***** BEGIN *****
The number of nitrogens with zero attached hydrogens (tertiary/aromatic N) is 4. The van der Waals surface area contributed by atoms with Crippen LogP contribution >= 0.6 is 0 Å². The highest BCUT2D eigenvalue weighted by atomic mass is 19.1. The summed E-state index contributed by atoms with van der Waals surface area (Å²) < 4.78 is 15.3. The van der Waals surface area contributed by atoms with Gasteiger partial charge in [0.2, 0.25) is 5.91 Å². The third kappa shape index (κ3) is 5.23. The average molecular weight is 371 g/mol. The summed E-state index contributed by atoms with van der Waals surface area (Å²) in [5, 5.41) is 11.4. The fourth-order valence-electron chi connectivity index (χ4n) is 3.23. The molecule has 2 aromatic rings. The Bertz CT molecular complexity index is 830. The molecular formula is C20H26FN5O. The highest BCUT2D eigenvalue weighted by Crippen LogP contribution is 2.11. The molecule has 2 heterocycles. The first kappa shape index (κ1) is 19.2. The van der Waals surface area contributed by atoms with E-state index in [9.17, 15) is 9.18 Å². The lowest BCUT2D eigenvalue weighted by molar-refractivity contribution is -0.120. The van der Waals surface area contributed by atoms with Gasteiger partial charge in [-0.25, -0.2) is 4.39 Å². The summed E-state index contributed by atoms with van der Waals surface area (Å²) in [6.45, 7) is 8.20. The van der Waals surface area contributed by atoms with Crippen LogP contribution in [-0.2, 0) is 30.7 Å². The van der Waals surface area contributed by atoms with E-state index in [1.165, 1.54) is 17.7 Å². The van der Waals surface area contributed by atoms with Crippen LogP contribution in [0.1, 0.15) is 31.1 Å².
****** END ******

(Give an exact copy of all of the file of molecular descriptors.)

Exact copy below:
The number of nitrogens with zero attached hydrogens (tertiary/aromatic N) is 4. The van der Waals surface area contributed by atoms with Crippen LogP contribution >= 0.6 is 0 Å². The highest BCUT2D eigenvalue weighted by atomic mass is 19.1. The summed E-state index contributed by atoms with van der Waals surface area (Å²) < 4.78 is 15.3. The van der Waals surface area contributed by atoms with Gasteiger partial charge in [0.2, 0.25) is 5.91 Å². The third kappa shape index (κ3) is 5.23. The average molecular weight is 371 g/mol. The summed E-state index contributed by atoms with van der Waals surface area (Å²) in [5, 5.41) is 11.4. The fourth-order valence-electron chi connectivity index (χ4n) is 3.23. The molecule has 2 aromatic rings. The Bertz CT molecular complexity index is 830. The molecular formula is C20H26FN5O. The highest BCUT2D eigenvalue weighted by Crippen LogP contribution is 2.11. The molecule has 2 heterocycles. The first kappa shape index (κ1) is 19.2. The van der Waals surface area contributed by atoms with E-state index in [9.17, 15) is 9.18 Å². The lowest BCUT2D eigenvalue weighted by molar-refractivity contribution is -0.120. The van der Waals surface area contributed by atoms with Gasteiger partial charge in [-0.25, -0.2) is 4.39 Å². The summed E-state index contributed by atoms with van der Waals surface area (Å²) in [6.45, 7) is 8.20. The van der Waals surface area contributed by atoms with Crippen LogP contribution in [-0.2, 0) is 30.7 Å². The van der Waals surface area contributed by atoms with E-state index in [1.165, 1.54) is 17.7 Å². The van der Waals surface area contributed by atoms with Crippen LogP contribution in [0.1, 0.15) is 31.1 Å².